Odd to search back through this website and find (in Elaine’s blog at the time) that I had been injured in a cycling accident shortly before we came last time, in 2011.
That time, a cycle courier hit me at the drouth end of Bloomsbury Square, whereas a couple of months before we travelled this time I had to throw myself to one side on my bike in Oxford Street to avoid two young Russian girls who dived out into the road ahead of me. I haven’t cycled since and the bruises are still coming out of my elbow and wrist, though I think the salt water must have helped.
Third time lucky?
When you begin such a holiday, it seems that it will go on forever, and some part of me wishes it could. But as I watched the sun rise over the castle this morning, I knew I was deeply rested and restored and, because I had to, was ready to head home.
We sailed into Bodrum harbour yesterday morning with the castle projecting long-gone power. It proved to be a gentle day, strolling around the town, and including a trek up to the restored Greek theatre, with its glorious views of the town and harbour.
As Andrew’s notes reminded us, this was the ancient Halicarnassus, capital of the Hecatomnid king Mausolus. His wife (also she was also his sister) built the famous Mausoleum, one of the Seven Wonders, with many of the remains now to be found in the British Museum.
My much-loved, much-abused (in terms of being left behind here, there and more or less everywhere) Leica D-Lux 6 finally ran out of power just as we began the walk along to the castle, so I took it back to the boat – and we proceeded without.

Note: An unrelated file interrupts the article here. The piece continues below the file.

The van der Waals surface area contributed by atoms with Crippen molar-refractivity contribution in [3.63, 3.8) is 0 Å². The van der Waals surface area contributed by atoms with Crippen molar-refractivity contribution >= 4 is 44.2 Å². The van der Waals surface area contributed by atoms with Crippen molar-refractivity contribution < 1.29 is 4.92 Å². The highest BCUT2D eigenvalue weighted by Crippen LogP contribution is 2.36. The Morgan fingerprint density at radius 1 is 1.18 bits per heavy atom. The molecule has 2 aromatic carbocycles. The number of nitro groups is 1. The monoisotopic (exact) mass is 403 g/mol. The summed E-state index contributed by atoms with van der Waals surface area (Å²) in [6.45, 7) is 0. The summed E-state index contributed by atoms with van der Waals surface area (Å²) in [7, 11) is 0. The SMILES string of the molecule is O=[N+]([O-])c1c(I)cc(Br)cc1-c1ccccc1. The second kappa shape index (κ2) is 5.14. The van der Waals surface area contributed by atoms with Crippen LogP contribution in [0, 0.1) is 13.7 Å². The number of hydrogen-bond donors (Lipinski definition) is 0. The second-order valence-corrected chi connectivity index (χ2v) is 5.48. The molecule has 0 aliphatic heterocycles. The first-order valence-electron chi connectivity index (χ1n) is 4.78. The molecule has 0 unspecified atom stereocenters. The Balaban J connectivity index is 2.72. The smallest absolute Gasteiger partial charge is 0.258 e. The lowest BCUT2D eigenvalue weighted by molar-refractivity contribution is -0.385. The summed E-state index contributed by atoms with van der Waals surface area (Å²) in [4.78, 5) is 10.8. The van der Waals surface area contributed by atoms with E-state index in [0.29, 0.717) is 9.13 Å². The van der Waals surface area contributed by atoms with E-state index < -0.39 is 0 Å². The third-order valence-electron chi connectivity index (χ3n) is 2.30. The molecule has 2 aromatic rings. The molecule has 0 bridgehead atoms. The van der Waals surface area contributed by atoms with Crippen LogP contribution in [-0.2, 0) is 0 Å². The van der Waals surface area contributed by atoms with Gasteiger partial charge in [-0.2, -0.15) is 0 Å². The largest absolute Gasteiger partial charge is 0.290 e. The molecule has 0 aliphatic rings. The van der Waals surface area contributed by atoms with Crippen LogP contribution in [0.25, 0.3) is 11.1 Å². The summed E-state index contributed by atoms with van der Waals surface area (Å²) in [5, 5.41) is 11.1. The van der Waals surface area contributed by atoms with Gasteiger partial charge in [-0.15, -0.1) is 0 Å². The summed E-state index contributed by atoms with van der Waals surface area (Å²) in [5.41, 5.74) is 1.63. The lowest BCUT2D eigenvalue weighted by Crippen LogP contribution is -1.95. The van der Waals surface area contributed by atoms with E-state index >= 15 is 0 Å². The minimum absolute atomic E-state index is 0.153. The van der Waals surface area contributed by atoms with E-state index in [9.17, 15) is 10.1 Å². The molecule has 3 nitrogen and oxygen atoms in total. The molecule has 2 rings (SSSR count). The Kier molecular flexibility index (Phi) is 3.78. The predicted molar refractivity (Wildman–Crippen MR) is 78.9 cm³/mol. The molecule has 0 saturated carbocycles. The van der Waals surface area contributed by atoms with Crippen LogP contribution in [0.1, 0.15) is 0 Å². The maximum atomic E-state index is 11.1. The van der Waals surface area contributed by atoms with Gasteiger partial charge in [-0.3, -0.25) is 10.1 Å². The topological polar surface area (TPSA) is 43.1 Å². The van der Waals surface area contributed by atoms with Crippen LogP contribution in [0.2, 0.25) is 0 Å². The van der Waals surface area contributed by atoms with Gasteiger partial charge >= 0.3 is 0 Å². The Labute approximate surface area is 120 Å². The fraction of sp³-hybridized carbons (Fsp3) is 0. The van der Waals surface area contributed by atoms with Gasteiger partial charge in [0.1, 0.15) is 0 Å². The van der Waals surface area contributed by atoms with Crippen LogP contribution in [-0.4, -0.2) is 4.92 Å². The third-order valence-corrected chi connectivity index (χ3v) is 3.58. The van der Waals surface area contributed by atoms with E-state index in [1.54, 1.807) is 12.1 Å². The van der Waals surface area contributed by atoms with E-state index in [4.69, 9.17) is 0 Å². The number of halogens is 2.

The display of the Bronze Age wreck from Uluburun in the castle museum is breathtaking. First found by a sponge-diver in 1982, it yielded a veritable treasure trove of finds, as listed here.
Although the castle was originally designed as a killing machine, these days it has a wonderfully peaceful feeling to it, especially with all the trees and the peacocks inside its walls.
Later, after dinner, we hunkered down for a noisy night, but it wasn’t too bad. (Incidentally, it strikes me I haven’t yet mentioned the her, who achieved major culinary miracles below deck – and had us all wondering which film star he most reminded us of.) Overall, we have been pretty fortunate sonically this time.
We have also been very lucky with our ship-mates. Indeed, Elaine hugged the crew goodbye.
Over the two weeks I have managed to get through a fair few books, two of which I passed on to Andrew: Alan Furst’s Midnight in Europe and Martin Amis’s The Zone of Interest. This was the first Amis book I had read, and while I came with low expectations I found its treatment of the Holocaust stunning.
When proposing a thank-you toast to Andrew the other night, I joked that we were already making plans for our third Lycian adventure. As I reflected on the two weeks on the flights back to London (TK2509 to Istanbul, TK1991 to LHR), I wondered whether this might prove to be less of a joke and more of a pledge to self?